Advice for stressed-out undergrads, from a stressed-out undergrad.
Last summer I found out that one of my friends from high school got into some dark stuff. I’m really concerned for him, as I feel he’s on a destructive path and wasting so much potential. That’s right, he’s attending Yale. What can I do to help him?
I commend you for caring so deeply about your friend. The path he has chosen is vastly different from our own and has many difficulties that we Harvard students simply cannot fathom. There are a few things that you can do that I think will help him a lot.
First, be supportive. It can be hard to maintain a strong friendship with this person, being that he’s all the way in New Haven. Try to be there for him as much as you can in his troubled times. Send him uplifting memes and gifs at least twice a day. Ask him how his day has been and try not to assume that it was awful, sometimes it might have only been “meh,” and you assuming that every day is gloomy for him might make him more sensitive. Try your best not to talk about how great we have it here either, all the talk of the construction and expensive food in the Square could make things worse for him.
When you do get the chance to visit your friend at Yale, make sure to dote on him with lots of praise and treats. Bulldogs are good boys too. If you happen to see him at the Harvard-Yale game this weekend, ask him to show you where the best pizza place in New Haven is. In my experience Yale students are generally proud of New Haven pizza, so showing you where the best food is could make your friend cheer up a bit.
In all seriousness, just remember that just even though Yale isn’t Harvard, it’s still a pretty rad place to be for its own reasons. Also, try your best not to let the game this weekend ruin your friendship.
Wishing you and your Yale friend the best,
I feel like I haven’t made a solid group of friends here and I worry that I’m wasting opportunities to build strong relationships.
For starters, you’re definitely not alone. I think quite a few people would agree that it can be tough to find a niche on a campus that is highly diverse and competitive. My first week here I don’t think I remembered a single person’s name, it was that overwhelming. That, combined with the way Harvard likes to spam our emails with dozens upon dozens of opportunities to “branch out” and have “transformative experiences,” can really make you feel like you’re missing out if you aren’t trying to take advantage of all of them. It’s important to bear in mind that everyone experiences college differently, and some people find their cliques faster than others do.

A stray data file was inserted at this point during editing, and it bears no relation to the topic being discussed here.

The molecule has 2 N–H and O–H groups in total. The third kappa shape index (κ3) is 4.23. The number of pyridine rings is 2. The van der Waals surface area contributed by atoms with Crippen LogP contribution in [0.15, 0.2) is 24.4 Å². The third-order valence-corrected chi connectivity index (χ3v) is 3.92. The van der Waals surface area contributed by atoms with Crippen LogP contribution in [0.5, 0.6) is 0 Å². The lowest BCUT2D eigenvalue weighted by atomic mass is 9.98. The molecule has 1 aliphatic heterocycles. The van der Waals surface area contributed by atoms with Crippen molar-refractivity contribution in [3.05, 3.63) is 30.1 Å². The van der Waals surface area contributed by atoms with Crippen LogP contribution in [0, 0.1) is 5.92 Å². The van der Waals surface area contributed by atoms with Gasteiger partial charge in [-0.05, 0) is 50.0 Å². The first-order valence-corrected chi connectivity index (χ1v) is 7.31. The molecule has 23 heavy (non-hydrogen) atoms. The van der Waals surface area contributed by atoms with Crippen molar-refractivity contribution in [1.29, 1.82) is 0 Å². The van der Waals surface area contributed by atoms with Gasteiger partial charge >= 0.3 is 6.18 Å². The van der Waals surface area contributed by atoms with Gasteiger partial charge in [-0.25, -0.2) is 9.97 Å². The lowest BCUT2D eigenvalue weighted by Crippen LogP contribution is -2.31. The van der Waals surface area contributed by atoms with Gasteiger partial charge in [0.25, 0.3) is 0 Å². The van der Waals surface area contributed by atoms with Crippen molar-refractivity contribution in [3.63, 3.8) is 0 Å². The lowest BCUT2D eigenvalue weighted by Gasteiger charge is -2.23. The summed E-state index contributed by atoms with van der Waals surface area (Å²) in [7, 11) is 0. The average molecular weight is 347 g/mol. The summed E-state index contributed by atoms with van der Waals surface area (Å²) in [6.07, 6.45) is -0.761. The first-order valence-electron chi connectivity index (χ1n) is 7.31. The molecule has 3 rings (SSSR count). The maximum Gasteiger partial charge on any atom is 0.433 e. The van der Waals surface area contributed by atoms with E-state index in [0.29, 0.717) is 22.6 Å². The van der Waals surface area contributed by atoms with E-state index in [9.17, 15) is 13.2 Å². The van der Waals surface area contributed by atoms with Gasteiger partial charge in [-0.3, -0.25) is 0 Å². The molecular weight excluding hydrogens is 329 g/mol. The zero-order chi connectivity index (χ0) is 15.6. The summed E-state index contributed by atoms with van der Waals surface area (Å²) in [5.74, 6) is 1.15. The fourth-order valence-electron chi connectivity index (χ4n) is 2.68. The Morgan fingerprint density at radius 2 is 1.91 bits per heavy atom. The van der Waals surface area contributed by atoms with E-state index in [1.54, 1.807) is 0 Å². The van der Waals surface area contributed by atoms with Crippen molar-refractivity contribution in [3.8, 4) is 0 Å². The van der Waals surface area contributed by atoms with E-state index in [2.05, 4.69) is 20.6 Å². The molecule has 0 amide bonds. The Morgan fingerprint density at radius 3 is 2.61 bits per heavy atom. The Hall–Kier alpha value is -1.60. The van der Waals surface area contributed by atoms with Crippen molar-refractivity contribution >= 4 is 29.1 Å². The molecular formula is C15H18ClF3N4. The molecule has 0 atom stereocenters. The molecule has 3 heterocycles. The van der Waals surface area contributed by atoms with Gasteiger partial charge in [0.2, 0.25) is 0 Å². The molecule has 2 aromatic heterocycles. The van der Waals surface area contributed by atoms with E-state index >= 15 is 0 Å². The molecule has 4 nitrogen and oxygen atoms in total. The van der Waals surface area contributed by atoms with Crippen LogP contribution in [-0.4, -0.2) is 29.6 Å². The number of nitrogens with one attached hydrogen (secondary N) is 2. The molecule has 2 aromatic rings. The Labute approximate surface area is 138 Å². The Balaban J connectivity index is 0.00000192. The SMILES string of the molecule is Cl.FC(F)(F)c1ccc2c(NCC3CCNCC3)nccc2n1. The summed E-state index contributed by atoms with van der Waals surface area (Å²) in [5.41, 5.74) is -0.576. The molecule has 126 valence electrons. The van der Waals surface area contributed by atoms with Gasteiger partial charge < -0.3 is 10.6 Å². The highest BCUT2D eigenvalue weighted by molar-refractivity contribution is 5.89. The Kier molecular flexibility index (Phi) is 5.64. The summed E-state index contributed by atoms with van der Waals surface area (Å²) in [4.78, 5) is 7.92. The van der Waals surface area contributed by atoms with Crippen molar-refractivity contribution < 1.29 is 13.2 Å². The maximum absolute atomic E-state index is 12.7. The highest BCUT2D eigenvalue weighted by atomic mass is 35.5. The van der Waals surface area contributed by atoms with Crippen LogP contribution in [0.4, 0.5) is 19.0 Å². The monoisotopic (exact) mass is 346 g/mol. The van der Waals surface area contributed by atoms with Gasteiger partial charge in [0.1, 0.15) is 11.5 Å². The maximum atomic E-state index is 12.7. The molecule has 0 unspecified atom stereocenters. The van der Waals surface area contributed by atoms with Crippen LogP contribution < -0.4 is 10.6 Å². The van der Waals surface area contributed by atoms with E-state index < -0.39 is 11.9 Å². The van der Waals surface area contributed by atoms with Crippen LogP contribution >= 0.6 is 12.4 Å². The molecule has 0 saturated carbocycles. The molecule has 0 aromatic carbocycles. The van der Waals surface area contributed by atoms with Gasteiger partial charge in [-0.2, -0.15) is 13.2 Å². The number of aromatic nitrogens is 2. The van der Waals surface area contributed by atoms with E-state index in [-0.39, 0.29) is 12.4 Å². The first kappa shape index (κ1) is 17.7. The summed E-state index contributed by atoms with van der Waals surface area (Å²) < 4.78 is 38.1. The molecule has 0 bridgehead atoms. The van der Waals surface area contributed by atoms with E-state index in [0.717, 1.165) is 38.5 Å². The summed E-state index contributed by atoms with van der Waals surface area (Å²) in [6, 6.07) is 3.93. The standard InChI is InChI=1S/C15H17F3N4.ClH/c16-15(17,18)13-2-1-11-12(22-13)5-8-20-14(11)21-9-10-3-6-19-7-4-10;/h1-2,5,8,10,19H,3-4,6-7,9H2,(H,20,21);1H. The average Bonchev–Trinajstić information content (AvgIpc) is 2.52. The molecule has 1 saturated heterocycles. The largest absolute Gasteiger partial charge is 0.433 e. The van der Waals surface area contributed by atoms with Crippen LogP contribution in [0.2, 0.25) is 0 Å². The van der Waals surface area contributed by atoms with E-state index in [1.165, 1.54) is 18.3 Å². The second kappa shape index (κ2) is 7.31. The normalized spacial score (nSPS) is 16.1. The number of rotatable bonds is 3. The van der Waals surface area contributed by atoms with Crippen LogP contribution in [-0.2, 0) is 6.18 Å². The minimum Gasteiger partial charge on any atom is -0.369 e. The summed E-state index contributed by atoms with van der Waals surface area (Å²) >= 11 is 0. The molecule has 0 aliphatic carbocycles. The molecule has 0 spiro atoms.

My first bit of advice is to stop thinking of making friends here as a sign that you’re doing college “right.” Not everyone makes friends from the get-go and that’s fine. I’m sure there’s a cliché out there about not needing to live life at anyone’s pace but your own, and if there isn’t, then whatever, that’s still what I’m saying. You will find your people eventually. It’s kind of hard not to on a campus like this.
My second bit of advice is to start carving out your own place here. If waiting for the perfect friend group to come to you isn’t your speed, try taking the initiative to form one of your own. Have a bunch of people you like but they aren’t friends? Invite them all over to watch a movie or listen to music. Form a group to go into Boston and explore. People bond over shared experiences. Make the space for those experiences to happen, and you might just find yourself making inside jokes with the people you’ve brought together next time you see them. The world has a funny way of moving when you push for something to happen sometimes. Give it a shot.
Just remember that a lot of the people here are nerds who are feeling just as awkward as you are, and if nothing else you can bond with people over shared nerdiness.
Hoping you find your group of friends,
ANA (email@example.com) hopes everyone has survived midterms/awkward social interactions thus far and will have a blast at Harvard-Yale this weekend.